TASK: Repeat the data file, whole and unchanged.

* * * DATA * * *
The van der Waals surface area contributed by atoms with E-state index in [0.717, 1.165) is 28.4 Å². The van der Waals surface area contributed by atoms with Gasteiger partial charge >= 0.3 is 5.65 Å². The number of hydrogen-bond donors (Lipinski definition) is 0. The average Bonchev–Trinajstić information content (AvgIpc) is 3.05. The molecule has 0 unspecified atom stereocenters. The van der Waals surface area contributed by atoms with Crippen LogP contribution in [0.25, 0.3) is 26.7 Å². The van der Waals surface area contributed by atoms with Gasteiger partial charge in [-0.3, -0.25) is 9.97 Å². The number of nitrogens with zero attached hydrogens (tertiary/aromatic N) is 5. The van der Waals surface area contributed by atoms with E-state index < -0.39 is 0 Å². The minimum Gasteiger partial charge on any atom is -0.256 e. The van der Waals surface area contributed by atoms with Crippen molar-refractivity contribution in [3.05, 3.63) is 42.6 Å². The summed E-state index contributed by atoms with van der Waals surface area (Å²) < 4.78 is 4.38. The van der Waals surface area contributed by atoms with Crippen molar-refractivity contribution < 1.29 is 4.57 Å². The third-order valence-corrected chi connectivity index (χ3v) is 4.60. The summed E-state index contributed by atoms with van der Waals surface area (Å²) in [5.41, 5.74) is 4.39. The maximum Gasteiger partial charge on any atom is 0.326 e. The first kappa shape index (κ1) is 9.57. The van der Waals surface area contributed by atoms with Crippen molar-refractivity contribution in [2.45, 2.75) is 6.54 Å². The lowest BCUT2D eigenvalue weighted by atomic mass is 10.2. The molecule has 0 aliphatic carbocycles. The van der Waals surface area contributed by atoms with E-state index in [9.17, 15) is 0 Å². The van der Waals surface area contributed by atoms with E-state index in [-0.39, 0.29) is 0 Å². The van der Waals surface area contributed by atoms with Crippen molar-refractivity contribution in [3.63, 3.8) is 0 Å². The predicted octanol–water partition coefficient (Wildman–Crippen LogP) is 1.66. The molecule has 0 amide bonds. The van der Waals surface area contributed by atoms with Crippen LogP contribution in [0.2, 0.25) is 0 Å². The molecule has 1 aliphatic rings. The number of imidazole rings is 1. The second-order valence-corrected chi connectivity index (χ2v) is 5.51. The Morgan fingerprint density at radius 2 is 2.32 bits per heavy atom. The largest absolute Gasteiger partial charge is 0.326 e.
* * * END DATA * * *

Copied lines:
The van der Waals surface area contributed by atoms with E-state index in [0.717, 1.165) is 28.4 Å². The van der Waals surface area contributed by atoms with Gasteiger partial charge >= 0.3 is 5.65 Å². The number of hydrogen-bond donors (Lipinski definition) is 0. The average Bonchev–Trinajstić information content (AvgIpc) is 3.05. The molecule has 0 unspecified atom stereocenters. The van der Waals surface area contributed by atoms with Crippen LogP contribution in [0.25, 0.3) is 26.7 Å². The van der Waals surface area contributed by atoms with Gasteiger partial charge in [-0.3, -0.25) is 9.97 Å². The number of nitrogens with zero attached hydrogens (tertiary/aromatic N) is 5. The van der Waals surface area contributed by atoms with E-state index < -0.39 is 0 Å². The minimum Gasteiger partial charge on any atom is -0.256 e. The van der Waals surface area contributed by atoms with Crippen molar-refractivity contribution in [3.05, 3.63) is 42.6 Å². The summed E-state index contributed by atoms with van der Waals surface area (Å²) < 4.78 is 4.38. The van der Waals surface area contributed by atoms with Crippen molar-refractivity contribution < 1.29 is 4.57 Å². The third-order valence-corrected chi connectivity index (χ3v) is 4.60. The summed E-state index contributed by atoms with van der Waals surface area (Å²) in [5.41, 5.74) is 4.39. The maximum Gasteiger partial charge on any atom is 0.326 e. The first kappa shape index (κ1) is 9.57. The van der Waals surface area contributed by atoms with Crippen molar-refractivity contribution in [2.45, 2.75) is 6.54 Å². The lowest BCUT2D eigenvalue weighted by atomic mass is 10.2. The molecule has 0 aliphatic carbocycles. The van der Waals surface area contributed by atoms with E-state index in [9.17, 15) is 0 Å². The van der Waals surface area contributed by atoms with E-state index in [-0.39, 0.29) is 0 Å². The van der Waals surface area contributed by atoms with Crippen molar-refractivity contribution in [3.63, 3.8) is 0 Å². The predicted octanol–water partition coefficient (Wildman–Crippen LogP) is 1.66. The molecule has 0 amide bonds. The van der Waals surface area contributed by atoms with Crippen LogP contribution in [0.2, 0.25) is 0 Å². The molecule has 1 aliphatic rings. The number of imidazole rings is 1. The second-order valence-corrected chi connectivity index (χ2v) is 5.51. The Morgan fingerprint density at radius 2 is 2.32 bits per heavy atom. The largest absolute Gasteiger partial charge is 0.326 e.